With Beck moving to WTVN, the 10 AM-1 PM slot on "Talk FM" in Columbus will be filled by Westwood One's Dennis Miller Show, that program moving up from a 1-4 PM clearance on the station.

Miller will be followed by one of two shows WTDA is taking back from Clear Channel, a two hour clearance (1-3 PM) for self-syndicated financial advice guru and FOX Business Network host Dave Ramsey...who has been airing on WYTS/1230 "Talk 1230".

WTDA will then move The Content Factory's Dan Patrick to a delayed 3-6 PM afternoon drive clearance, followed by its only local show, "Shark on Sports" - moving to a one-hour time slot - 6-7 PM.

The 7-10 PM time slot on "Talk FM" will be filled by another syndicated host currently heard on WYTS - Talk Radio Network's Michael Savage.

We're not sure Glenn Beck for Dave Ramsey and Michael Savage is all that great of a trade for WTDA...but both Clear Channel and its Premiere syndication arm were clearly driving this bus.

We don't know yet how WYTS will replace Ramsey and Savage, or if the station will opt to carry Westwood One's "Fred Thompson Show" to replace the delayed afternoon drive delayed clearance of outgoing host Bill O'Reilly's "Radio Factor" show.

We're wondering if a host like United Stations' Lou Dobbs is in the mix somewhere. Right now, Dobbs' afternoon drive show is heard in the region on Newark's WCLT/ well as the station's HD3 simulcast on WCLT-FM/100.3...

TERRY LANDS: A former local FM program director will now call the panhandle of Florida home.

AllAccess reports that former NextMedia AC WHBC-FM/94.1 Canton "Mix 94.1" program director/morning co-host Terry Simmons is on the move again...from another NextMedia station, hot AC WDBY "Y105" in Danbury CT, to Cumulus hot AC WJLQ "Q100" in Pensacola FL...where he'll be PD and afternoon host.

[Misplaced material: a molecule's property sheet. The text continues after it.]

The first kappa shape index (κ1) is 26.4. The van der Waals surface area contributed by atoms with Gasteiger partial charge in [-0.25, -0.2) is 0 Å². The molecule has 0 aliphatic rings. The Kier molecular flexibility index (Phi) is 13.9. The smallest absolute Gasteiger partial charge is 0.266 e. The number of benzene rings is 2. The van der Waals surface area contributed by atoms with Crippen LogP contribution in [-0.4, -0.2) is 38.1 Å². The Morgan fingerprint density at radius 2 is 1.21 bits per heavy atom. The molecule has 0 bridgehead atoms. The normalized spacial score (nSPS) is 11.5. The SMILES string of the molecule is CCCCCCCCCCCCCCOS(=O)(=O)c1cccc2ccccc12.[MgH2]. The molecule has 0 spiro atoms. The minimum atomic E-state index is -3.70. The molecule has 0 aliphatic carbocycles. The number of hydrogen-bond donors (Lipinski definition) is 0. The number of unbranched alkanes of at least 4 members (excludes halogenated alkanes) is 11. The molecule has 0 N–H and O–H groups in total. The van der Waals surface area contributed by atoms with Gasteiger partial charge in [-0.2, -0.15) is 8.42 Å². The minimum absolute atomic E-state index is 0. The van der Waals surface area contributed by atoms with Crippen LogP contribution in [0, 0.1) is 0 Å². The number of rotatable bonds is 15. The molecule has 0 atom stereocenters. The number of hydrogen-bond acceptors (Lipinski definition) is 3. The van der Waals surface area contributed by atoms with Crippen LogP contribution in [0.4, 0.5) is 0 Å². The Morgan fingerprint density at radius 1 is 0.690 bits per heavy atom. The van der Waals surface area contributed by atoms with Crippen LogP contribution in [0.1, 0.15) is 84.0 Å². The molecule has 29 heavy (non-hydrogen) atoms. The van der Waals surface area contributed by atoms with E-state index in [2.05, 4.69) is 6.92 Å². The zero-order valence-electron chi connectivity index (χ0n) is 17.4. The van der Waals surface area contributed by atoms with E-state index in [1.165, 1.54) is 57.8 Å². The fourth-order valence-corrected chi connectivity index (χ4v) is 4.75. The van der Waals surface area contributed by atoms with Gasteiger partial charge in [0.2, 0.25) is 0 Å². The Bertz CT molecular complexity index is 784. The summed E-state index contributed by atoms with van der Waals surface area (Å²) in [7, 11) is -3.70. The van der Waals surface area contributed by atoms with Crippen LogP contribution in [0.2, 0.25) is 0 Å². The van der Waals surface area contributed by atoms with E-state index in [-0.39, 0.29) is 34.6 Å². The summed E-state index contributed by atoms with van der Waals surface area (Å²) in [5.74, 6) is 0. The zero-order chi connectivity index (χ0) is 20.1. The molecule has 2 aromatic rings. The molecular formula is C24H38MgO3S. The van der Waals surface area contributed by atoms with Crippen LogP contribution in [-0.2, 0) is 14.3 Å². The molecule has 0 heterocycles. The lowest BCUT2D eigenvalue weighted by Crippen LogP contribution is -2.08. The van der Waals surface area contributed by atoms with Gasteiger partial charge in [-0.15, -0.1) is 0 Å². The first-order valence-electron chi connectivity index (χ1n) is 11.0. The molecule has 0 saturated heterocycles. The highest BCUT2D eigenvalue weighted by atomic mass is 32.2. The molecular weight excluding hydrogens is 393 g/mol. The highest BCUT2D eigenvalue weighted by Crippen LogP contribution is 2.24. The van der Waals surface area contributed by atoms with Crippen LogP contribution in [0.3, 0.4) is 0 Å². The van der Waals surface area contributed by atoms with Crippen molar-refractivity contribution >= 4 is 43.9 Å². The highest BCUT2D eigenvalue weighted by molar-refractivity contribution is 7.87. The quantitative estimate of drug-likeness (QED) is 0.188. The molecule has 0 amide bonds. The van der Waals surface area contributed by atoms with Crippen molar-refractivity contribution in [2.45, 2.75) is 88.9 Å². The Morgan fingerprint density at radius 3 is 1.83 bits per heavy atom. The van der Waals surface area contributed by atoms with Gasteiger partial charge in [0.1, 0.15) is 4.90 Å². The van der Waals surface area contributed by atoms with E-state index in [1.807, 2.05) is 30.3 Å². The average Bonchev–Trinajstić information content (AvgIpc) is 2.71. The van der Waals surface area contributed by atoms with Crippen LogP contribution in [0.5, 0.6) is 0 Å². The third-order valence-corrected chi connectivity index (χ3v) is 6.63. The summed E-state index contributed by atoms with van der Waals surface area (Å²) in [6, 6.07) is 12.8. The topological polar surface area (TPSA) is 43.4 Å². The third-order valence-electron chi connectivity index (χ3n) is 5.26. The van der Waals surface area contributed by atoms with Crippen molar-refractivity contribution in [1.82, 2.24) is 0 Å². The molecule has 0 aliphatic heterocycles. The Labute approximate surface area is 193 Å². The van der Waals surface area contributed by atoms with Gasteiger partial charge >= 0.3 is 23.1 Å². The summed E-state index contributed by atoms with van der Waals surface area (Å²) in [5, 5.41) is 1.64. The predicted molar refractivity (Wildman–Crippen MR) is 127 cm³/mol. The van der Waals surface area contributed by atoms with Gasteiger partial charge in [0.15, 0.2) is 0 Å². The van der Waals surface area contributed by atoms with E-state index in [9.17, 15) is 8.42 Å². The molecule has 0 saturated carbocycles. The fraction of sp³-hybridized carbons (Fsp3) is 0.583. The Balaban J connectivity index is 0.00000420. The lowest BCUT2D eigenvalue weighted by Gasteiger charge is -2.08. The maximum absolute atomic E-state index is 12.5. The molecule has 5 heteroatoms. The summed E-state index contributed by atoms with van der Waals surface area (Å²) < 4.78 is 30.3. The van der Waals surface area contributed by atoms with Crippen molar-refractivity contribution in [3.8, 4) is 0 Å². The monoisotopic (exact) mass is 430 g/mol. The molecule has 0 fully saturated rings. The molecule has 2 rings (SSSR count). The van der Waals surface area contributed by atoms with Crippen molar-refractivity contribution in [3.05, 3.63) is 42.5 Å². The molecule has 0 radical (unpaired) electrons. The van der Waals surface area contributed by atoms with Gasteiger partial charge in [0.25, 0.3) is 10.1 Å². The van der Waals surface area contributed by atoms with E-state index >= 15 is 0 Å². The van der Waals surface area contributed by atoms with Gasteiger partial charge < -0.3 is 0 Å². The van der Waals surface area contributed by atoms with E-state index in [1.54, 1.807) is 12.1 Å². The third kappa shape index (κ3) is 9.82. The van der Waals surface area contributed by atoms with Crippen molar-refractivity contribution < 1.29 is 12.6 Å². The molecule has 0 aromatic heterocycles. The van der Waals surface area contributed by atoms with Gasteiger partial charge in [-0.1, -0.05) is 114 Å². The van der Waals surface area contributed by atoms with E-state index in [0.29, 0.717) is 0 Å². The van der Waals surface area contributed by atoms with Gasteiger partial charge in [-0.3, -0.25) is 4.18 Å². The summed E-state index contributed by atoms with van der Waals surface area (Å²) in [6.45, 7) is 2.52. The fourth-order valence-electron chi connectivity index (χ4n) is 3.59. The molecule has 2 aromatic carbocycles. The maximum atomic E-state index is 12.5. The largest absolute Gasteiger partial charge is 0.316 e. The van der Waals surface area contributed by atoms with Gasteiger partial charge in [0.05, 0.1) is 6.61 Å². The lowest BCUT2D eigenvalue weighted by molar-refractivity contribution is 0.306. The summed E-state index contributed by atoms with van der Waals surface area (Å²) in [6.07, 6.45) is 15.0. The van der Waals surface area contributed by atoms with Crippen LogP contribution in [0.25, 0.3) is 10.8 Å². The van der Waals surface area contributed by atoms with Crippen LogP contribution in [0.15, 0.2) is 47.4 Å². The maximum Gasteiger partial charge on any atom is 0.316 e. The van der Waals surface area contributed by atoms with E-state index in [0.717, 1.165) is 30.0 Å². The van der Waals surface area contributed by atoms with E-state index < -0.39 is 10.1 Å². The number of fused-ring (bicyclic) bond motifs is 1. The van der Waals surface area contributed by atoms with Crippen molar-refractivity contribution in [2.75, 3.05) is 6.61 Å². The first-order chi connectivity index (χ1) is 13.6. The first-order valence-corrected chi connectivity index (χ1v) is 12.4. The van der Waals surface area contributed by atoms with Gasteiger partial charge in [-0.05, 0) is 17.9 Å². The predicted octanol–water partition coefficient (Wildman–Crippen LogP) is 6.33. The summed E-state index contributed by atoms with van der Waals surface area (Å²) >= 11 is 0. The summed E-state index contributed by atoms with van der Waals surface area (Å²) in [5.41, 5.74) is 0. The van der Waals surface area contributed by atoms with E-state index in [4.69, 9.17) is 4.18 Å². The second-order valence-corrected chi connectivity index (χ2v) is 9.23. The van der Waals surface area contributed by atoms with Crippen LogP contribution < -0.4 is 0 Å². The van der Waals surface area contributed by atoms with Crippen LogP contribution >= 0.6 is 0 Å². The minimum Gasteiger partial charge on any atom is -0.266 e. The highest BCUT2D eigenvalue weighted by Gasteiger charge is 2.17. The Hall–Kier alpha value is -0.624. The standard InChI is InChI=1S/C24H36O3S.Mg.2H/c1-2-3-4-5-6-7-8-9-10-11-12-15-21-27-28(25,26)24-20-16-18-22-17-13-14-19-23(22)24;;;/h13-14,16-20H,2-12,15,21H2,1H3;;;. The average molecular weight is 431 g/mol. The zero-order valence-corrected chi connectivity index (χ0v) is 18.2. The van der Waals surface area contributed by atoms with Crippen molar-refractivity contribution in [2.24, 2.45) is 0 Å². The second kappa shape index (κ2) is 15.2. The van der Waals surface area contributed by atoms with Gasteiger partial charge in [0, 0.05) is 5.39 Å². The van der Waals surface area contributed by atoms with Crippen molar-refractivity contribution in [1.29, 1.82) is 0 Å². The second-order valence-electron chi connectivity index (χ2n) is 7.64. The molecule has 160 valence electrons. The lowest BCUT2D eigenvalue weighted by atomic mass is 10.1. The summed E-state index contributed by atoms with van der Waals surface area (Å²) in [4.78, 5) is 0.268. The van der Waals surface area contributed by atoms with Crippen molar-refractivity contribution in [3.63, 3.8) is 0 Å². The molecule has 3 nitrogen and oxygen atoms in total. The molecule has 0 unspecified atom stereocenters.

The connection getting him to northwest Florida would be Cumulus programming SVP Jan Jeffries, noting to AllAccess that he worked with Simmons at WHBC-FM while consulting the Canton station...

AND FROM ALL OF US...: Us, being your Primary Editorial Voice(tm), our regular contributors and anyone else connected to OMW, to all of you...Merry Christmas, Happy Chaunkah, and any other joyous holiday wishes you so richly deserve.

We'll close out the year with a year-end message in a week and change, and return for good on the first Monday in January...

Monday, December 22, 2008

Assorted Holiday Stuff

As we wind down before Christmas and New Years, an announcement.

As we hinted earlier, OMW will indeed be on official "Holiday Hiatus" starting late tomorrow. We'll post a "year-end" message around the end of 2008, but not much more.

We'll definitely return on January 5th, 2009. If there are any major, breaking media news items, we'll try to at least mention them here - even during the hiatus.

But the level of "major, breaking media news" is very high over this holiday break...i.e. it'll basically take a major radio or TV station sale, a radio format change, a major local radio or TV personality's exit or retirement and such to bring us here. We won't be attending to the usual minutiae during the hiatus.

But to clear out our "hold file", here's some of that minutiae now...

SUNDAY, NOT SUNDAY: OMW hears that Local TV FOX affiliate WJW/8 Cleveland may be cutting its Sunday morning newscast, with at least one high-profile layoff attached to that budget-related move.

We still find the newscast on the "FOX 8" schedule for this coming Sunday, but don't know if it will air this coming weekend.

We're told that the station is likely to air infomercials in that Sunday morning time slot...and are working to confirm the rest of the details...

AIR1 AIRS IT OUT: Educational Media Foundation's Christian music network "Air1" has another Northeast Ohio translator. Well, they're trying.